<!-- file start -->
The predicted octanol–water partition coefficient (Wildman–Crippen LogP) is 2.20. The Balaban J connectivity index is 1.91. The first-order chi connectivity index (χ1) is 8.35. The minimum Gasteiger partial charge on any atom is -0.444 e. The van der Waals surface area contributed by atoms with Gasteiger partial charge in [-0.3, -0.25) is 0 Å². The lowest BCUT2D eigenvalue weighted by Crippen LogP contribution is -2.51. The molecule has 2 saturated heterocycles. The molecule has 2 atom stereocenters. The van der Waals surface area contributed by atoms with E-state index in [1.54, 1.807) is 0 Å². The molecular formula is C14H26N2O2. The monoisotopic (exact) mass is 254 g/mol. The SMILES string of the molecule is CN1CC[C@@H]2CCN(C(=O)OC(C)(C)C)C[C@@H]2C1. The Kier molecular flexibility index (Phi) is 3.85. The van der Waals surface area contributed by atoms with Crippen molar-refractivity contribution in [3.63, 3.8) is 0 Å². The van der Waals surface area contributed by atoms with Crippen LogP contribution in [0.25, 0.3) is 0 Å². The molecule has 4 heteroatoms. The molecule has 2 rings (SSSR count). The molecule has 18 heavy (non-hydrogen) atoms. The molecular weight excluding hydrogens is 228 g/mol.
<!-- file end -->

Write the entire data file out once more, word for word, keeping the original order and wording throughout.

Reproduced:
The predicted octanol–water partition coefficient (Wildman–Crippen LogP) is 2.20. The Balaban J connectivity index is 1.91. The first-order chi connectivity index (χ1) is 8.35. The minimum Gasteiger partial charge on any atom is -0.444 e. The van der Waals surface area contributed by atoms with Gasteiger partial charge in [-0.3, -0.25) is 0 Å². The lowest BCUT2D eigenvalue weighted by Crippen LogP contribution is -2.51. The molecule has 2 saturated heterocycles. The molecule has 2 atom stereocenters. The van der Waals surface area contributed by atoms with E-state index in [1.54, 1.807) is 0 Å². The molecular formula is C14H26N2O2. The monoisotopic (exact) mass is 254 g/mol. The SMILES string of the molecule is CN1CC[C@@H]2CCN(C(=O)OC(C)(C)C)C[C@@H]2C1. The Kier molecular flexibility index (Phi) is 3.85. The van der Waals surface area contributed by atoms with Crippen molar-refractivity contribution in [3.63, 3.8) is 0 Å². The van der Waals surface area contributed by atoms with Crippen LogP contribution in [0.25, 0.3) is 0 Å². The molecule has 4 heteroatoms. The molecule has 2 rings (SSSR count). The molecule has 18 heavy (non-hydrogen) atoms. The molecular weight excluding hydrogens is 228 g/mol.